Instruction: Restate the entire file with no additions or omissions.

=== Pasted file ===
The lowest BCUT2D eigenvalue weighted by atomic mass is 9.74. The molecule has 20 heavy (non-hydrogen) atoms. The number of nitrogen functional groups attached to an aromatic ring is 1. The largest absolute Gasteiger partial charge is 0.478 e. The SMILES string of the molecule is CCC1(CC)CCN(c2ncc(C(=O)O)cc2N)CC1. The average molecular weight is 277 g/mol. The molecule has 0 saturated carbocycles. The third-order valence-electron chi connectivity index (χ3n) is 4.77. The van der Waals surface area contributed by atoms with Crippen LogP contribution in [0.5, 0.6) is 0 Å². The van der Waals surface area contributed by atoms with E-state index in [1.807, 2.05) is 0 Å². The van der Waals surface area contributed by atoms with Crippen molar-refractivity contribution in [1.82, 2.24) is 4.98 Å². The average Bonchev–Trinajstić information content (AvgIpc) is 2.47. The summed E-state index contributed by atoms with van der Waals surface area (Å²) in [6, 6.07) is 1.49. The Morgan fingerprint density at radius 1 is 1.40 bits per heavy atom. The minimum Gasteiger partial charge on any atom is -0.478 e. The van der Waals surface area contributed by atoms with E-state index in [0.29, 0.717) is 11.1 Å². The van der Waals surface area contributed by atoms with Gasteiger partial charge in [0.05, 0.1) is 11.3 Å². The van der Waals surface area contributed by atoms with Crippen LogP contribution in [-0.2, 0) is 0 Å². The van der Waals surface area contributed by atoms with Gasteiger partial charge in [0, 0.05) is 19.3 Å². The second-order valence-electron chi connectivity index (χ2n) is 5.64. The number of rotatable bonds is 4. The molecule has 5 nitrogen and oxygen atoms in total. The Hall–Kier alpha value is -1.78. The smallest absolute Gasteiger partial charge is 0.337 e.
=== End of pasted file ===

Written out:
The lowest BCUT2D eigenvalue weighted by atomic mass is 9.74. The molecule has 20 heavy (non-hydrogen) atoms. The number of nitrogen functional groups attached to an aromatic ring is 1. The largest absolute Gasteiger partial charge is 0.478 e. The SMILES string of the molecule is CCC1(CC)CCN(c2ncc(C(=O)O)cc2N)CC1. The average molecular weight is 277 g/mol. The molecule has 0 saturated carbocycles. The third-order valence-electron chi connectivity index (χ3n) is 4.77. The van der Waals surface area contributed by atoms with Crippen LogP contribution in [0.5, 0.6) is 0 Å². The van der Waals surface area contributed by atoms with E-state index in [1.807, 2.05) is 0 Å². The van der Waals surface area contributed by atoms with Crippen molar-refractivity contribution in [1.82, 2.24) is 4.98 Å². The average Bonchev–Trinajstić information content (AvgIpc) is 2.47. The summed E-state index contributed by atoms with van der Waals surface area (Å²) in [6, 6.07) is 1.49. The Morgan fingerprint density at radius 1 is 1.40 bits per heavy atom. The minimum Gasteiger partial charge on any atom is -0.478 e. The van der Waals surface area contributed by atoms with E-state index in [0.29, 0.717) is 11.1 Å². The van der Waals surface area contributed by atoms with Gasteiger partial charge in [0.05, 0.1) is 11.3 Å². The van der Waals surface area contributed by atoms with Crippen LogP contribution in [-0.2, 0) is 0 Å². The van der Waals surface area contributed by atoms with Gasteiger partial charge in [0, 0.05) is 19.3 Å². The second-order valence-electron chi connectivity index (χ2n) is 5.64. The number of rotatable bonds is 4. The molecule has 5 nitrogen and oxygen atoms in total. The Hall–Kier alpha value is -1.78. The smallest absolute Gasteiger partial charge is 0.337 e.